Selected Reviews from Daybreak Newspaper 2003

Daybreak Newspaper


Man Without a Country by Kurt Vonnegut
This is the new short book by Mr. Vonnegut, the esteemed writer from Indiana. As usual with his recent week it regurgitates many things he’s already said better in other places.

The thing that makes Man Without a Country different is that Vonnegut recites his usual anecdotes in the context of this criminal administration that he feels is killing his America. He’s outraged by how easily his America rolled over and died: the media, the public, and the spineless politicians (although he, like all of us, loves the librarians).

It’s nice to see a public figure decrying what everyone else seems to have taken for granted as the way things are.

When Democrats complain it’s just because they want to get in office again. When Vonnegut complains it’s because he feels betrayed and sick about recent events and realizes that, after all, it means this sickness of words needs to be thrown up all over the slogans and half-truths that somehow make this administration palatable.


Profane Existence #50/51
$10, PO Box 8722 Minneapolis, MN 55408
PE is celebrating its 50th issue with 200+ pages of interviews, articles, and scene reports. It’s a pretty ambitious effort and includes a compilation of 15 years of Skuld records. Even if you don’t like their sub-genre of punk, crust, PE still has lots to offer in the form of DIY, politics, and a dedication that has fueled them for so many years.

donation, HYPERLINK “”
This is a typewritten zine on notebook paper that is all lists of this young lady’s likes and dislikes. As I write this the dog next door is barking and every 10 seconds the old woman neighbor does some sort of high pitched yowl to shut it up. Dislike.

But Lacey’s examples are certainly funnier, and example.

Some Likes: “fainting couches … the thought that aliens and humans might someday become one…just making it.” Some dislikes: “men masturbating in public…creamsicles…U2.”

So with just six excerpts from the first two pages you already know this girl is a genius. This is now being distributed by Microcosm.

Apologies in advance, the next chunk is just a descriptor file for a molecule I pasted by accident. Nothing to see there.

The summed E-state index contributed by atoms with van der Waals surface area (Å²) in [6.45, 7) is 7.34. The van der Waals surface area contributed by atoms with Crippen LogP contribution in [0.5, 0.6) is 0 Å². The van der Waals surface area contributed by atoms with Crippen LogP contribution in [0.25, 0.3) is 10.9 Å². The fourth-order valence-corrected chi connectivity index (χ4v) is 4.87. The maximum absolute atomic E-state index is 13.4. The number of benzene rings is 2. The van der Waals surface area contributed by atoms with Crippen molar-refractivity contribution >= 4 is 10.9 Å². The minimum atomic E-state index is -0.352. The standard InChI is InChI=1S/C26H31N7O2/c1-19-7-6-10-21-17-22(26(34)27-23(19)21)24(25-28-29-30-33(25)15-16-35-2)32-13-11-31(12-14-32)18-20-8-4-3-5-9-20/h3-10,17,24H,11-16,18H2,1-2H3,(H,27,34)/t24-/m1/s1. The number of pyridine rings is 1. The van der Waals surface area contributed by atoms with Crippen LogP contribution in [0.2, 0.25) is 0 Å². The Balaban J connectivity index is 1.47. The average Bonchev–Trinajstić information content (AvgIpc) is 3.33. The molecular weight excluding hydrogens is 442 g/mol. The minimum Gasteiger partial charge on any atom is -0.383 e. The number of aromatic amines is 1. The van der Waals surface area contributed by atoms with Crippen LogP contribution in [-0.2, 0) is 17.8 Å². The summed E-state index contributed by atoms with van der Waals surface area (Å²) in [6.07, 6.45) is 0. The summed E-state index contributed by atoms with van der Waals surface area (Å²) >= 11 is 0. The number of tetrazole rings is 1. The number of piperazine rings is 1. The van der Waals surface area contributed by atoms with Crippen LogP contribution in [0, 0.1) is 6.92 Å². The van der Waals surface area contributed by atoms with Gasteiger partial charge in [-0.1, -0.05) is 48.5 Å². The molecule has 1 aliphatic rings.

Save the Grain Elevators
Donation/Trade 1827 NE 5th St, Minneapolis MN 55418
James is part of the World in Trouble crew that have been putting out great and radical comics in the M.P.L.S (sorry, couldn’t resist) for years now. This one is an awesome coloring book of old grain elevators from our city that was once nicknamed Mill City. Well, that was before all the cool old factories got turned into condos. So this zine is both a testimonial to these landmarks that are disappearing and an argument to value them. I still think it would be a good idea to house yuppies in the Metrodome instead.

The Strange Voyage of the Leona Joyce
$4, PO Box 7434 Minneapolis MN 55407
The Strange Voyage of the Leona Joyce is the autobiographical account of some Minneapolis punks who built some houseboats and floated down the Mississippi last summer. Rob’s writing style is getting better and better. He manages to express the beauty of the boat trip in a dramatic way that, although you might have seen him walking around town you still wonder if he’ll make it. There’s numerous obstacles that should be familiar to anyone involved in DIY projects: engine troubles, scary schizophrenics, as well as plain bad luck that leads to barely averted disaster. It’s a great read and also a great document, testimony to the fact that we make our lives through the risks and challenges we take on, rather than our lives being made for us.


The Knotwells- Blood River Melodies LP
The Knotwells have been a favorite Minneapolis band for four or five years now. But I think this is their first recording since a scuffed up cassette tape made its way around a few years back. The sound on Blood River Melodies couldn’t be further from the tape hiss and crackle of that 4-track recording but somehow the Knotwells manage to inject it with the same type of energy and the same spirit of spontaneity. They play dancey and screamy Midwestern country-punk, kind of (my friend Emily calls it pine-core). Hoarse vocals are spread out over ringing banjo, guitar and drums bang away, and everything is strung together by the creepy as fuck viola. Each song is so good that this seems more like a greatest hits album than anything else! As far as I’m concerned the Knotwells embody much of what’s great about Minneapolis: They’re fun, fiercely political and independent, friendly, and above all, difficult to categorize.

Fort Wilson Riot- self titled EP
FWR is one of the great bands that have emerged over the last year or so. They play theatrical melodic rock-punk that kind of reminds me of a Submission Hold that submerged itself in a big stew of waltzes and beatbox and piano bars. Does that make any sense? But you can tell that they’re actually pretty good musicians, never the same song twice. The EP does sound a little sterile recording-wise but the songs and the singers gorgeous voice more than make up for it. A highlight is Heir to a Throne, a sorta sci-fi allegory about George Bush that’ll resonate with both the role-playing and political crowds.

Lonesome Dan Kase- Leave Here Walkin LP
Odds are you might have walked into Dusty’s Bar in Northeast on any given Thursday to see Lonesome Dan hunched over his guitar and foot tapping, singing a song from 1932 while patrons devoured their various libations in the packed room. Although I think he’s a religious man he plays old-time country blues with a dexterity and energy that I think is pretty fucking suspect. This album with a gorgeous card-stock style case, is his first solo release with a handful of originals jammed in right along with some 80 year old songs. He’s made the songs so much his own that it’s difficult to distinguish the classics from Dan’s stuff. Pretty fucking amazing for anyone who appreciates that old time sound.